Today, I’m going to show you one approach to removing the barriers in the way of building the life you want.


Today, we’re going to reclaim time from all the places that nibble at it in little ways that add up to hours of our day, and the places that create big yawning holes we climb into and emerge after spending way more time than we meant to or realized.

The first step is UNSUBSCRIBING to reclaim time.

Step One: Unsubscribe

First, tackle your inbox. Unsubscribe from all unnecessary email clutter. Even the good stuff. 

What’s unnecessary? Marketing announcements, newsletters, anything that isn’t A) a deliberate correspondence from someone you KNOW, or B) a notification with required information or a call for immediate action- a utility bill, a security notice, etc.

Basically, if you don’t need to respond to it immediately or it isn’t a person you know personally, and it keeps coming whether you respond to it or not, you don’t need it. 

This is a big deal. We lose a huge amount of time on unnecessary email. An annual digital clean-up can help you reclaim up to 100 hours a year. What would you do with it?

The second step is TURNING OFF NOTIFICATIONS to reclaim time.

Step Two: Kill Notifications

Turn off all notifications except those from people. Notifications appear in RED because it’s a trigger color that instantly draws our attention. But notifications are generated by machines, not actual people. They keep our phones vibrating to lure us back into apps we don't really need to be in. Visit Settings > Notifications and turn off all notifications, banners, and badges, except from apps where real people want your attention; e.g. messaging apps like WhatsApp, FB Messenger or WeChat. I also urge you to switch the notifications you keep to vibrate instead of sound- they won’t interrupt you as stressfully or rudely to the people around you, and they won’t annoy or bully you into responding to them. You’ll know they’re there, but you’ll be in control.

The third step is SPRING CLEANING YOUR SCREENS to reclaim time.

Step Three: Spring Clean Your Screens

Distraction-free screens are a huge advantage but they’re a big ask. Essentially, I’m telling you to remove functionality from your phone and other devices. This is especially hard when we’ve all grown accustomed to nonstop connectivity over the last decade.

I love Jake Knapp’s article: “How I Turned My iPhone Into A Simple, Distraction-Free Device.” I recently followed his advice and gave my iPhone a spring clean.  

I recommend you do the same. 


(One of my "Whys" is reclaiming time to connect more with my seven brothers and sisters. We just started a WhatsApp group to connect across several time zones. In another blog post, we'll talk about adding in life-giving commitments.)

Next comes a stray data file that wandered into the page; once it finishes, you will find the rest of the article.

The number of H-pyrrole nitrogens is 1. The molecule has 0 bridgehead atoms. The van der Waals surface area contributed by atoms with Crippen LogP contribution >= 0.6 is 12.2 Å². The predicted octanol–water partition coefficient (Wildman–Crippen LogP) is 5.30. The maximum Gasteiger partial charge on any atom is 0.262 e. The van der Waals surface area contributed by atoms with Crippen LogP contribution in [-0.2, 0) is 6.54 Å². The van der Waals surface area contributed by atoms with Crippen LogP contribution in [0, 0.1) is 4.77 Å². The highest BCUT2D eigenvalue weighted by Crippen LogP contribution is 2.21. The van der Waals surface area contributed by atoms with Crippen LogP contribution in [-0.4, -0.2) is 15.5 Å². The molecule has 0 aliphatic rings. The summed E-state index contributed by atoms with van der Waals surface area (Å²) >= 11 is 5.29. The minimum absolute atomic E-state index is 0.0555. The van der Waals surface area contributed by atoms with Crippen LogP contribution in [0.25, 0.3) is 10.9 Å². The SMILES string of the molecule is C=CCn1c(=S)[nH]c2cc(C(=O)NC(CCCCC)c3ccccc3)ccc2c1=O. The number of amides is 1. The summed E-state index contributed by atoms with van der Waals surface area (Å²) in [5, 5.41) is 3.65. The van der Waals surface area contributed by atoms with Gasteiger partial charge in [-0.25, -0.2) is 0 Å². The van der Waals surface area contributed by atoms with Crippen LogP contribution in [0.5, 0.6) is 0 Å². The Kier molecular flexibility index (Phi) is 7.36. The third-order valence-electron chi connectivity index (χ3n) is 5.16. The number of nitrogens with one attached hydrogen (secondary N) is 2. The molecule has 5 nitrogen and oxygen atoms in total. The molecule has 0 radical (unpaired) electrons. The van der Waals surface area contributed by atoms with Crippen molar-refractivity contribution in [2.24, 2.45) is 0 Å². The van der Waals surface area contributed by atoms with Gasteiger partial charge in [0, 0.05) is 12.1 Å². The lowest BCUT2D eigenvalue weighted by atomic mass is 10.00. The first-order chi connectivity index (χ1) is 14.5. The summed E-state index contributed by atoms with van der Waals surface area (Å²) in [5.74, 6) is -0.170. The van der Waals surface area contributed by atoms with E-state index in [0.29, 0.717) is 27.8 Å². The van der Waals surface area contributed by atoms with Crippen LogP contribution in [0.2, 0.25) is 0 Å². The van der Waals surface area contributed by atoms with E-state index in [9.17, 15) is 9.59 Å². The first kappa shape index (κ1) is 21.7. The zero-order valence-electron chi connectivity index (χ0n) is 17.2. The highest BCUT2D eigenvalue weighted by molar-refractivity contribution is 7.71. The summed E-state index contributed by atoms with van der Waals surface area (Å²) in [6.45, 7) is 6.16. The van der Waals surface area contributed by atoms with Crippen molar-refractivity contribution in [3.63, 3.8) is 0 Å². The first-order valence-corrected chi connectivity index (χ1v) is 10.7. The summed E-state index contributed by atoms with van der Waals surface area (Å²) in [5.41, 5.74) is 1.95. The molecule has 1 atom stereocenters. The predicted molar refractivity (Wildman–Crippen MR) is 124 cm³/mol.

The spring clean steps are simple:

  1. Get rid of social media, email, and news apps. Access these only from your computer. (Keep in mind that you can always check in on another device (ex. tablet) or reinstall if you really have to. A note about news: We love news but here’s why knowing more doesn’t help us: News, in fact, does not make people smarter, but it does make the world appear continuously less fair. 

  2. Remove every app you don’t regularly use. The visual clutter that probably currently exists on your phone makes it more likely that you’re going to get distracted with an activity that probably wasn’t the reason you picked up your phone in the first place.

  3. Hide the existing apps in folders. By making the apps you do use require several deliberate steps, you’re short-circuiting the “autopilot” habitual behaviors that have crept into your phone usage- pulling your phone out of your pocket or purse and swiping without even realizing you’ve done it. This step ensures you’re using your phone because you actually have a reason to.

  4. No more than 8 apps per screen. Besides the distraction effect mentioned above, a more organized screen will let you do the thing you came here to do more efficiently- and it’ll force you to make meaningful choices about what apps you really need when you reach your 8-app limit on a screen.

A distraction-free phone will help you reclaim margin for the things that truly bring you joy. 

In Knapp’s words, “When I stopped instantly reacting to everyone else’s priorities, I got better at making time for the projects I believed were most important—even if they weren’t urgent or nobody was asking for them… without those apps in my pocket, I have a competitive advantage over my prior self.”

That’s JOMO in action. 

In Conclusion…

I hope your first day full of reclaimed time feels good, uncomfortable, surprising, and new. 

I encourage you to use today’s three tips as a starting point- now that you understand the basic principle that things that tell you how to spend your time or short circuit your ability to decide for yourself aren’t real priorities, you can probably find even more time savings in your relationship to your devices. If you see yourself doing things without realizing them- and those things take you away from what you know in your heart you’d rather be doing or really care about- take control. Take action. Choose joy.

Cheering you on!

- Christina